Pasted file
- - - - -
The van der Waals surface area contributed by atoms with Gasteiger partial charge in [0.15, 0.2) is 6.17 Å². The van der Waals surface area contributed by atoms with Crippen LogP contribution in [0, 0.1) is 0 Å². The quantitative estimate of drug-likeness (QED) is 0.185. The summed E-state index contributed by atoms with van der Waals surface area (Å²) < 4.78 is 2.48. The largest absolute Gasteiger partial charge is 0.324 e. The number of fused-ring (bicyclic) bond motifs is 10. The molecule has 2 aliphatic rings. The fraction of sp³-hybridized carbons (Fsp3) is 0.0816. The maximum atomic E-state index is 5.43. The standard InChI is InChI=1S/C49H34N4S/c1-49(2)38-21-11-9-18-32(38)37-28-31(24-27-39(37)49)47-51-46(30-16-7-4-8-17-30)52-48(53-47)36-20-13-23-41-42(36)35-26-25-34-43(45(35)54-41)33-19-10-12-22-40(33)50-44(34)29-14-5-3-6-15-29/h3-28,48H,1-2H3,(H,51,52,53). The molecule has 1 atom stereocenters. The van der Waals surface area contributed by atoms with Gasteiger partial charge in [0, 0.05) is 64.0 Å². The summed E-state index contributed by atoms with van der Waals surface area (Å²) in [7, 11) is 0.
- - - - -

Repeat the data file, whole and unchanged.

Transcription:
The van der Waals surface area contributed by atoms with Gasteiger partial charge in [0.15, 0.2) is 6.17 Å². The van der Waals surface area contributed by atoms with Crippen LogP contribution in [0, 0.1) is 0 Å². The quantitative estimate of drug-likeness (QED) is 0.185. The summed E-state index contributed by atoms with van der Waals surface area (Å²) < 4.78 is 2.48. The largest absolute Gasteiger partial charge is 0.324 e. The number of fused-ring (bicyclic) bond motifs is 10. The molecule has 2 aliphatic rings. The fraction of sp³-hybridized carbons (Fsp3) is 0.0816. The maximum atomic E-state index is 5.43. The standard InChI is InChI=1S/C49H34N4S/c1-49(2)38-21-11-9-18-32(38)37-28-31(24-27-39(37)49)47-51-46(30-16-7-4-8-17-30)52-48(53-47)36-20-13-23-41-42(36)35-26-25-34-43(45(35)54-41)33-19-10-12-22-40(33)50-44(34)29-14-5-3-6-15-29/h3-28,48H,1-2H3,(H,51,52,53). The molecule has 1 atom stereocenters. The van der Waals surface area contributed by atoms with Gasteiger partial charge in [0, 0.05) is 64.0 Å². The summed E-state index contributed by atoms with van der Waals surface area (Å²) in [7, 11) is 0.